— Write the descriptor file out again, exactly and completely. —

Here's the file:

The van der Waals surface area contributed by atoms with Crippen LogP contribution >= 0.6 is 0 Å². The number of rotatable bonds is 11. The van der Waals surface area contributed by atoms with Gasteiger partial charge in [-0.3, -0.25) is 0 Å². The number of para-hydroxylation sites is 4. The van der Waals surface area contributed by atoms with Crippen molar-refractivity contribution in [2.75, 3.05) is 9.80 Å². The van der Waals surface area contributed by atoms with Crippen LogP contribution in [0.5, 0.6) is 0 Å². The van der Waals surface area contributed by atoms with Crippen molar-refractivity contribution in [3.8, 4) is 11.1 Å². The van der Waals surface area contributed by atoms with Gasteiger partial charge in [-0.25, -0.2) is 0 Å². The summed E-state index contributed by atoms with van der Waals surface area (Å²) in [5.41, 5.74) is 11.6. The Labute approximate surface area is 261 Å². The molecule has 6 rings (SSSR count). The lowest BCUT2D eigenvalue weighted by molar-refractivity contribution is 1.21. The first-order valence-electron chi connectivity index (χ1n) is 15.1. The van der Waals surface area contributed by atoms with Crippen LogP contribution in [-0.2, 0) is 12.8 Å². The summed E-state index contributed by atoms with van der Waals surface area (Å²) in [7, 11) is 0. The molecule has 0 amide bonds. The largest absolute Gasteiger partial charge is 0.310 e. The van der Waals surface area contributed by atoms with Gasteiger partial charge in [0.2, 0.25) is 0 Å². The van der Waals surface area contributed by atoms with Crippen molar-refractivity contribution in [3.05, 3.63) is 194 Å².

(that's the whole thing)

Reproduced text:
The van der Waals surface area contributed by atoms with Crippen LogP contribution >= 0.6 is 0 Å². The number of rotatable bonds is 11. The van der Waals surface area contributed by atoms with Gasteiger partial charge in [-0.3, -0.25) is 0 Å². The number of para-hydroxylation sites is 4. The van der Waals surface area contributed by atoms with Crippen molar-refractivity contribution in [2.75, 3.05) is 9.80 Å². The van der Waals surface area contributed by atoms with Crippen LogP contribution in [0.5, 0.6) is 0 Å². The van der Waals surface area contributed by atoms with Crippen molar-refractivity contribution in [3.8, 4) is 11.1 Å². The van der Waals surface area contributed by atoms with Gasteiger partial charge in [-0.25, -0.2) is 0 Å². The summed E-state index contributed by atoms with van der Waals surface area (Å²) in [5.41, 5.74) is 11.6. The Labute approximate surface area is 261 Å². The molecule has 6 rings (SSSR count). The lowest BCUT2D eigenvalue weighted by molar-refractivity contribution is 1.21. The first-order valence-electron chi connectivity index (χ1n) is 15.1. The van der Waals surface area contributed by atoms with Crippen LogP contribution in [-0.2, 0) is 12.8 Å². The summed E-state index contributed by atoms with van der Waals surface area (Å²) in [7, 11) is 0. The molecule has 0 amide bonds. The largest absolute Gasteiger partial charge is 0.310 e. The van der Waals surface area contributed by atoms with Gasteiger partial charge in [0.2, 0.25) is 0 Å². The van der Waals surface area contributed by atoms with Crippen molar-refractivity contribution in [3.05, 3.63) is 194 Å².